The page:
Photo by Sebastian Rodriguez [@srodriguez92] via Rolling Loud

It’s interesting seeing BabyTron perform because he’s the “Punch God;” he doesn’t record verses in full, instead choosing to record one-liners. Watching him perform, his breath control was incredible as he ran through tongue-twisting lines over an infinite number of beat switches. He even performed “Emperor of the Universe” where he raps over 21 beats at a time. For my favorite surprise of the night, ‘Tron brought out Certified Trapper to perform their new song, “Long Nights,” for the first time. Dog Shit Militia. ShittyBoyz. You already know what f*ck’s going on.


Lil Uzi Vert

Photo by Izzynuzzo [@izzynuzzophoto] via Rolling Loud

You can tell that Lil Uzi Vert has leveled up since the release of “Just Wanna Rock.” From the last couple of times I’ve seen him, Uzi typically likes to incite mosh pits and stage dive and create chaos, whereas now his goal seems to be making the crowd dance. Whether it’s Jersey-club influenced anthems or delivering unreleased music to his fiendish fan base, Uzi gave a performance of a lifetime in his red leather jacket and spiked hair. Cue Uzi shoulder roll.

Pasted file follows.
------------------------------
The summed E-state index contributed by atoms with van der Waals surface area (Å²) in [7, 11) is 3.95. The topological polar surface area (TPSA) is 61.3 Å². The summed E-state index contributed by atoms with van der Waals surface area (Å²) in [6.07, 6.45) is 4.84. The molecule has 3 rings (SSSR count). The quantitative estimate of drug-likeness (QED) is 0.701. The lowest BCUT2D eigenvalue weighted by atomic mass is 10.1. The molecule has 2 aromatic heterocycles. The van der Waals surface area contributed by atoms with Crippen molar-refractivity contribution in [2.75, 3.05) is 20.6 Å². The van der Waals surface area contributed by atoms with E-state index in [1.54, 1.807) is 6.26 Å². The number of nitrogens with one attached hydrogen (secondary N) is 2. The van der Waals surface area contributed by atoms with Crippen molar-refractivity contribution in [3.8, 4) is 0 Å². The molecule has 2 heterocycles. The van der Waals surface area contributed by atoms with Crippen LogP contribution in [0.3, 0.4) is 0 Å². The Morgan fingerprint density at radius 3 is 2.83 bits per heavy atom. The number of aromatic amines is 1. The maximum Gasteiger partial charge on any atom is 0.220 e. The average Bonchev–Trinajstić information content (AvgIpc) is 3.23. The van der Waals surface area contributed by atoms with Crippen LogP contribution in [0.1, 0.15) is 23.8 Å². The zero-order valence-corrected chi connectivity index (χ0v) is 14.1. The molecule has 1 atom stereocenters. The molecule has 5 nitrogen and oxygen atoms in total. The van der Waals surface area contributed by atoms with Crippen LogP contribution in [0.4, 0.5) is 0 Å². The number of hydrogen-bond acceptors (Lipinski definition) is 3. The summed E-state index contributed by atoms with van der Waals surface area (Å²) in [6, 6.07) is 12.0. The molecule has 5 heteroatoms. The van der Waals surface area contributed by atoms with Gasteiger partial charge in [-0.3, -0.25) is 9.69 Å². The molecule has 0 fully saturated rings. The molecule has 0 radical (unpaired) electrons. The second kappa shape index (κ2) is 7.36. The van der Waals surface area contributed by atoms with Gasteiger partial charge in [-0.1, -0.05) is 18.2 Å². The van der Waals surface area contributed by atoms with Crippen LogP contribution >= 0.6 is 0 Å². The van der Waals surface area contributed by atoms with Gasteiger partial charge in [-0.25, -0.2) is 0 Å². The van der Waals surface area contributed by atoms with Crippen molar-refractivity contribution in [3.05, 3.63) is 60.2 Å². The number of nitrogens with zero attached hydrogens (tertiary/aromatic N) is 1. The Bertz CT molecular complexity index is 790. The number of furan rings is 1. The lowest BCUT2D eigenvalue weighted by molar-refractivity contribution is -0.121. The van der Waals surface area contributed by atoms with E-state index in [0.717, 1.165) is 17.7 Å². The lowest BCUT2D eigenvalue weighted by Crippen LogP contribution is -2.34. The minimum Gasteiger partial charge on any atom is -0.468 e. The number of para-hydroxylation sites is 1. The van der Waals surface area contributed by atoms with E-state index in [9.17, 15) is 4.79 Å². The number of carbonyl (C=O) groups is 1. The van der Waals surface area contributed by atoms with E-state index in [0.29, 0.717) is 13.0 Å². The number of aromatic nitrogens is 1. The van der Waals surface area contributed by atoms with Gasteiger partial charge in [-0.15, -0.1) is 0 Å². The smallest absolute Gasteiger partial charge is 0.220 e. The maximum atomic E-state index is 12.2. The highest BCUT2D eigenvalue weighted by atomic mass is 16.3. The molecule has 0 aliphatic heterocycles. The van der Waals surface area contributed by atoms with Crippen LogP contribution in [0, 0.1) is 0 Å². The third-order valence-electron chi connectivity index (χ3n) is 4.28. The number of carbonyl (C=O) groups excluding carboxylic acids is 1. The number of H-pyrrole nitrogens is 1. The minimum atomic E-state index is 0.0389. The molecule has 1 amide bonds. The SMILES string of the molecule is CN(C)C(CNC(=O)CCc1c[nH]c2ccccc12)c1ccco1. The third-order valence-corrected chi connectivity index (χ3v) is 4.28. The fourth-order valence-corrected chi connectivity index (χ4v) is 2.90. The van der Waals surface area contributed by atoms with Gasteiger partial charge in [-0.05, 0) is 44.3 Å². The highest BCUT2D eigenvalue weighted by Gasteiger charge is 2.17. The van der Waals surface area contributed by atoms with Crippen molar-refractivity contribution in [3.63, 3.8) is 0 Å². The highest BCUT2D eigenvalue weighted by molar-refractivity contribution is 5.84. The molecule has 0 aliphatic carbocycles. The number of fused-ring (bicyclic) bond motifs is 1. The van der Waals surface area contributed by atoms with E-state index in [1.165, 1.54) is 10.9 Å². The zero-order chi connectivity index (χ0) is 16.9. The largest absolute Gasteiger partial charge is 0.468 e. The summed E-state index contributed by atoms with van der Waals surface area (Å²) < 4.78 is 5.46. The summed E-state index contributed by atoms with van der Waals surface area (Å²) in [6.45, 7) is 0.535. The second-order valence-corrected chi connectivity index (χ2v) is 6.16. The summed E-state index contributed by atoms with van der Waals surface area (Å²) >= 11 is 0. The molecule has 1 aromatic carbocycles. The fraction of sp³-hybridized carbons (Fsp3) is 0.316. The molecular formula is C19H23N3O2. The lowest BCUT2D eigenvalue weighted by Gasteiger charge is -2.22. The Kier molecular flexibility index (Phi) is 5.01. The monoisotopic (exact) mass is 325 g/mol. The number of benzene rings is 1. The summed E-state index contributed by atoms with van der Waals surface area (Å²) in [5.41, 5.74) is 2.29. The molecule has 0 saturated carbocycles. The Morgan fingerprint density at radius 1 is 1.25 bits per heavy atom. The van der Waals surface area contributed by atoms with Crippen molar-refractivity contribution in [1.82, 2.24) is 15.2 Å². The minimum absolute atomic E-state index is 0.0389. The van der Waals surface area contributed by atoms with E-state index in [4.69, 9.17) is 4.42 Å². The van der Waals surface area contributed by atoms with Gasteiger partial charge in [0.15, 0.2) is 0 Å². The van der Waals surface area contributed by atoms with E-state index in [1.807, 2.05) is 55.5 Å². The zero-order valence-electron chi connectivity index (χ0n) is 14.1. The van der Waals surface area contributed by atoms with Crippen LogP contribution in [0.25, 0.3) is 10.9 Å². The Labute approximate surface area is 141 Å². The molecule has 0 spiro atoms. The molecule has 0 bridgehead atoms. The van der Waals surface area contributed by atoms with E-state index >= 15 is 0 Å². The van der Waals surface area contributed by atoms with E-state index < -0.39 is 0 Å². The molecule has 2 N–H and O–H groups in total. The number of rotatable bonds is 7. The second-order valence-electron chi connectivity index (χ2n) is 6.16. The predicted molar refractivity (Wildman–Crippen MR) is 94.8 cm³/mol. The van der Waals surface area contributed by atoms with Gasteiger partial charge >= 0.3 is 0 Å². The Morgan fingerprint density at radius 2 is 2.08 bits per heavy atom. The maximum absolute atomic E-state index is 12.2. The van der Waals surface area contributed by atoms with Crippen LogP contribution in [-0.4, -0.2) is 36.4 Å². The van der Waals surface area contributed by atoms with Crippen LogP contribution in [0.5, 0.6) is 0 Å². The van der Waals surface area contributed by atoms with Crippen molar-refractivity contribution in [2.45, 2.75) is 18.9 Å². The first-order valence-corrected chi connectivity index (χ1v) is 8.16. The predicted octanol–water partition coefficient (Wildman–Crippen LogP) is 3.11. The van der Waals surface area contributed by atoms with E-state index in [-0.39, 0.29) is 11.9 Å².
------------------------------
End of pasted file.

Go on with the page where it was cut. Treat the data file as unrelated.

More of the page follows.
Lil Yachty

Photo by Beth Savaro [@baeth] via Rolling Loud

The crowd for this performance did not do justice to the immense quality of this set. Unsure whether Yachty would perform old songs or give the second-ever live rendition of Let’s Start Here., that question was quickly answered after Yachty walked out to “the BLACK seminole.” featuring a full, all-female psychedelic rock band to back him. They shuffled through “Poland,” “the ride-” and “IVE OFFICIALLY LOST ViSiON!!!!” and a few others, before Yachty determined that it was time to open up the mosh pit again. If you were skeptical about the quality of Yachty’s new album, this performance reiterated Yachty’s newfound vision in music.



Photo by Dorien Medina

Classics. So many classics. I knew almost every song that Future performed, and so did the majority of the crowd. His music has embedded itself into hip-hop culture, whether it’s old hits like “March Madness” or new singles like “PUFFIN ON ZOOTIEZ” (even though he didn’t play “Codeine Crazy,” despite my shameless screams). The highlight of the night was his performance of his song, “Superhero (Heroes & Villains).” After only performing the song a handful of times so far, it’s clear that the song will go down as a future classic* within his discography.